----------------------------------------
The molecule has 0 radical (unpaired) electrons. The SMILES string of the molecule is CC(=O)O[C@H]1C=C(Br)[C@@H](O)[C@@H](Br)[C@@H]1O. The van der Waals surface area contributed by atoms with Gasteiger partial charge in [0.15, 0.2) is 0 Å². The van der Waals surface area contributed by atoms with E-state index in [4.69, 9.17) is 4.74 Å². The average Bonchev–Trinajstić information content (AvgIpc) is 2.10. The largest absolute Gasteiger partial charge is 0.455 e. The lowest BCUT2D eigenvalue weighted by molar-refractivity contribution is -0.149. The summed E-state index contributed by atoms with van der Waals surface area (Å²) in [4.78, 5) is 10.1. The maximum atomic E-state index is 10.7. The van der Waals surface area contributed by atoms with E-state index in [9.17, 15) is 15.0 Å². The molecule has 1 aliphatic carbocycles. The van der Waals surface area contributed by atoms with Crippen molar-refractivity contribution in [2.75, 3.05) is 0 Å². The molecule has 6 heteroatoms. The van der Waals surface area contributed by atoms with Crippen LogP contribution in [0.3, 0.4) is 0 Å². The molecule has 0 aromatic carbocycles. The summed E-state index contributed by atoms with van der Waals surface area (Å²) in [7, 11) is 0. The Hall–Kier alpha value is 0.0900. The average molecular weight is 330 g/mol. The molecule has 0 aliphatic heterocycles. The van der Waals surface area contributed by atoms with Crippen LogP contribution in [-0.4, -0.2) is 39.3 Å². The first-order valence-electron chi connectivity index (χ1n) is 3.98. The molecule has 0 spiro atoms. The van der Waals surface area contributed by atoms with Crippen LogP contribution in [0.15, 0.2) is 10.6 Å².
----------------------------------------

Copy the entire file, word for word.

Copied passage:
The molecule has 0 radical (unpaired) electrons. The SMILES string of the molecule is CC(=O)O[C@H]1C=C(Br)[C@@H](O)[C@@H](Br)[C@@H]1O. The van der Waals surface area contributed by atoms with Gasteiger partial charge in [0.15, 0.2) is 0 Å². The van der Waals surface area contributed by atoms with E-state index in [4.69, 9.17) is 4.74 Å². The average Bonchev–Trinajstić information content (AvgIpc) is 2.10. The largest absolute Gasteiger partial charge is 0.455 e. The lowest BCUT2D eigenvalue weighted by molar-refractivity contribution is -0.149. The summed E-state index contributed by atoms with van der Waals surface area (Å²) in [4.78, 5) is 10.1. The maximum atomic E-state index is 10.7. The van der Waals surface area contributed by atoms with E-state index in [9.17, 15) is 15.0 Å². The molecule has 1 aliphatic carbocycles. The van der Waals surface area contributed by atoms with Crippen molar-refractivity contribution in [2.75, 3.05) is 0 Å². The molecule has 6 heteroatoms. The van der Waals surface area contributed by atoms with Crippen LogP contribution in [0.3, 0.4) is 0 Å². The molecule has 0 aromatic carbocycles. The summed E-state index contributed by atoms with van der Waals surface area (Å²) in [7, 11) is 0. The Hall–Kier alpha value is 0.0900. The average molecular weight is 330 g/mol. The molecule has 0 aliphatic heterocycles. The van der Waals surface area contributed by atoms with Crippen LogP contribution in [-0.4, -0.2) is 39.3 Å². The first-order valence-electron chi connectivity index (χ1n) is 3.98. The molecule has 0 spiro atoms. The van der Waals surface area contributed by atoms with Crippen LogP contribution in [0.15, 0.2) is 10.6 Å².